A stroll along a fortress wallSuwon is quite similar to Seoul, yet very different. It is a modern city, but not completely so. Modernization could not efface Suwon’s traditional appearance entirely, because for the past two centuries it has been surrounded by the Hwaseong Fortress wall. Built to ward off invasions, it now holds back the tide of modernity, at least to some degree.
Hwaseong has an interesting history. Built in the late 18th century to be the strongest fortress in the nation, it was not put to the test for more than 100 years.
It wasn’t until the early 20th century, when Japanese rule over Korea began, that the fortress sustained damage. The Japanese partially destroyed the fortress wall, supposedly because they believed there was a relationship between a nation’s spirit and its buildings.
Much later, in 1975, Hwaseong was largely restored; in 1997, it was selected as a Unesco World Heritage site. The restoration continues to this day.
The fortress was planned by King Jeongjo the Great, the 22nd king of the Joseon Dynasty, who ruled from 1776 to 1800. King Jeongjo wanted to move the royal court from Seoul to the Suwon area. With that plan in mind, he moved his father’s tomb to nearby Mount Hwa, and built the fortress wall. It is believed that in doing so, King Jeongjo wanted both to express his filial piety and to strengthen his own authority.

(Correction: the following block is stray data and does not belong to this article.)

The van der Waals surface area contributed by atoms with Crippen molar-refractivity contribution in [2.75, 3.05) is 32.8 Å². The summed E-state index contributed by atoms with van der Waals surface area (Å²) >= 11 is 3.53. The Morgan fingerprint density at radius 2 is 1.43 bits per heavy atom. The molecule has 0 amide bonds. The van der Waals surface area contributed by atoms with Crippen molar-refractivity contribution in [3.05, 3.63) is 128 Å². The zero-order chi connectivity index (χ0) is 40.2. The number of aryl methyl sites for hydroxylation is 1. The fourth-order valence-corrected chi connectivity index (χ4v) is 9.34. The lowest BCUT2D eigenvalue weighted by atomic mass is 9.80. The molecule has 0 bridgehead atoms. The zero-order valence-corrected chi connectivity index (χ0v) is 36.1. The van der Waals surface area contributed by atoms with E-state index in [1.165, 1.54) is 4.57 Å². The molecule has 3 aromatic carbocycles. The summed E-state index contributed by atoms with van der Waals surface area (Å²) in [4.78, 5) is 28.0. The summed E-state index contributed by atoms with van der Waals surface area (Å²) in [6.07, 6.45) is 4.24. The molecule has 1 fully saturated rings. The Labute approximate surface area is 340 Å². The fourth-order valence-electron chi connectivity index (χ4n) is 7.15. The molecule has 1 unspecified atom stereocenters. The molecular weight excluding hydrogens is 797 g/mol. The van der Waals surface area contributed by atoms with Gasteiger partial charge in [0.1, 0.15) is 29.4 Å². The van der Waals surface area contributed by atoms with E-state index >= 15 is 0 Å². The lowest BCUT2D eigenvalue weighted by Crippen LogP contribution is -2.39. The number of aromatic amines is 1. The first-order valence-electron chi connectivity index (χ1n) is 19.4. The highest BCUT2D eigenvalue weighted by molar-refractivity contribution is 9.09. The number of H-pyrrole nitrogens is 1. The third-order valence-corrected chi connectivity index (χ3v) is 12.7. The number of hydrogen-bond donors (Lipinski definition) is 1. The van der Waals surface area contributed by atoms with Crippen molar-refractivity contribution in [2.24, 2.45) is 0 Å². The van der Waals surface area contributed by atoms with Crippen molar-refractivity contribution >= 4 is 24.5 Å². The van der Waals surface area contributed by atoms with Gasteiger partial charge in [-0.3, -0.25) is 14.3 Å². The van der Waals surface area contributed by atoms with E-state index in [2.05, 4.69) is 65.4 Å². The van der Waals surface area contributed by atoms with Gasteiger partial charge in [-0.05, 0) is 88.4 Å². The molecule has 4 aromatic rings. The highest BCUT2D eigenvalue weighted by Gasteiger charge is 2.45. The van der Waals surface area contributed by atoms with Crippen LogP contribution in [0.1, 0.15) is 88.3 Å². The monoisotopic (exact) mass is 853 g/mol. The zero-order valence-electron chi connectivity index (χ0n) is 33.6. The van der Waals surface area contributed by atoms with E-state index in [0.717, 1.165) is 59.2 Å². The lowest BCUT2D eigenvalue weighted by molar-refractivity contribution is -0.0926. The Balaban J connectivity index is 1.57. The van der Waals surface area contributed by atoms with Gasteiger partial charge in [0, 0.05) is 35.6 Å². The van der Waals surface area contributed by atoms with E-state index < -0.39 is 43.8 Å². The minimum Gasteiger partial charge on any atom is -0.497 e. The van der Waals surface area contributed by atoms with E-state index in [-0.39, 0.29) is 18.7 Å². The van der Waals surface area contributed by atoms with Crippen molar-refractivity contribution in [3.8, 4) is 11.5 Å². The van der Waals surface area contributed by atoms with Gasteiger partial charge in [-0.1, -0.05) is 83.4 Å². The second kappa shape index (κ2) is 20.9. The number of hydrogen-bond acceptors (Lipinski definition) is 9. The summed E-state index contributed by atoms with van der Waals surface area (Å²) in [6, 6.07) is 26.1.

As part of his campaign to make Suwon the new capital, the king paid people to relocate under Mount Paldal, and had reservoirs created in the area to encourage farming. Construction of the fortress began in early 1794 and was completed in the fall of 1796; about 700,000 people were involved in the construction project.
Hwaseong Fortress was built to be the strongest in the country, and was very modern for its time. The king’s scientists recommended that the fortress design incorporate natural lookout points. They also recommended the use of bricks instead of mud.
At that time, making bricks was a time-consuming process that used a lot of fuel. But the king decided the investment was worth it. It was the first time in Korea that a pulley system had been used in heavy construction of this kind, which is why it was completed relatively quickly.